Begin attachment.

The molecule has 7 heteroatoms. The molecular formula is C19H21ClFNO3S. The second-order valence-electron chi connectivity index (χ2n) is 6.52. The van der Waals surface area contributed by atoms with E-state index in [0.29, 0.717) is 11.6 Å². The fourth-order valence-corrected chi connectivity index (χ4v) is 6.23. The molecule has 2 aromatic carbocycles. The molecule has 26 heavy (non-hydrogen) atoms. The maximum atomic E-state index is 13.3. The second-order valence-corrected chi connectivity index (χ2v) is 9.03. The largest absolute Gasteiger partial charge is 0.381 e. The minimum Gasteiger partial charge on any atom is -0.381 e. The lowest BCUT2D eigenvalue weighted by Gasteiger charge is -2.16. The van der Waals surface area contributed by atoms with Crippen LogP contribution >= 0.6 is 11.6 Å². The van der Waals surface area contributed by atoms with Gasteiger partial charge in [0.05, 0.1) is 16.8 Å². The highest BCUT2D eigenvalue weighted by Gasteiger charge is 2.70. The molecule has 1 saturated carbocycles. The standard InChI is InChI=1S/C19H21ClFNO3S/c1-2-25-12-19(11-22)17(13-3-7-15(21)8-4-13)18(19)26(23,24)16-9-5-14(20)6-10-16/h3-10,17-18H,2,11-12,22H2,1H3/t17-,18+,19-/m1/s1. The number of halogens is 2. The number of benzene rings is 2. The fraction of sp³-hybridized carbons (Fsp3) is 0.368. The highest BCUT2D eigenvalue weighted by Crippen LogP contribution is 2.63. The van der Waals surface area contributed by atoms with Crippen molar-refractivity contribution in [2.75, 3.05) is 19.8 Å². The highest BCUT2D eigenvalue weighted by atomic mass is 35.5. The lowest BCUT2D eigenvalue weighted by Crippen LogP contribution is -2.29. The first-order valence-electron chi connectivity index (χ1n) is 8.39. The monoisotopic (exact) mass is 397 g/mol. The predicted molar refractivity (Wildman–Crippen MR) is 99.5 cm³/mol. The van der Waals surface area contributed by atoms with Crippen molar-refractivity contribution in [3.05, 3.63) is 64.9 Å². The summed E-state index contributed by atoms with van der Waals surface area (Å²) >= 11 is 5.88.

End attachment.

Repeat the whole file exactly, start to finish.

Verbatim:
The molecule has 7 heteroatoms. The molecular formula is C19H21ClFNO3S. The second-order valence-electron chi connectivity index (χ2n) is 6.52. The van der Waals surface area contributed by atoms with E-state index in [0.29, 0.717) is 11.6 Å². The fourth-order valence-corrected chi connectivity index (χ4v) is 6.23. The molecule has 2 aromatic carbocycles. The molecule has 26 heavy (non-hydrogen) atoms. The maximum atomic E-state index is 13.3. The second-order valence-corrected chi connectivity index (χ2v) is 9.03. The largest absolute Gasteiger partial charge is 0.381 e. The minimum Gasteiger partial charge on any atom is -0.381 e. The lowest BCUT2D eigenvalue weighted by Gasteiger charge is -2.16. The van der Waals surface area contributed by atoms with Crippen LogP contribution >= 0.6 is 11.6 Å². The van der Waals surface area contributed by atoms with Gasteiger partial charge in [0.05, 0.1) is 16.8 Å². The highest BCUT2D eigenvalue weighted by Gasteiger charge is 2.70. The molecule has 1 saturated carbocycles. The standard InChI is InChI=1S/C19H21ClFNO3S/c1-2-25-12-19(11-22)17(13-3-7-15(21)8-4-13)18(19)26(23,24)16-9-5-14(20)6-10-16/h3-10,17-18H,2,11-12,22H2,1H3/t17-,18+,19-/m1/s1. The number of halogens is 2. The number of benzene rings is 2. The fraction of sp³-hybridized carbons (Fsp3) is 0.368. The highest BCUT2D eigenvalue weighted by Crippen LogP contribution is 2.63. The van der Waals surface area contributed by atoms with Crippen molar-refractivity contribution in [2.75, 3.05) is 19.8 Å². The highest BCUT2D eigenvalue weighted by atomic mass is 35.5. The lowest BCUT2D eigenvalue weighted by Crippen LogP contribution is -2.29. The first-order valence-electron chi connectivity index (χ1n) is 8.39. The monoisotopic (exact) mass is 397 g/mol. The predicted molar refractivity (Wildman–Crippen MR) is 99.5 cm³/mol. The van der Waals surface area contributed by atoms with Crippen molar-refractivity contribution in [3.05, 3.63) is 64.9 Å². The summed E-state index contributed by atoms with van der Waals surface area (Å²) >= 11 is 5.88.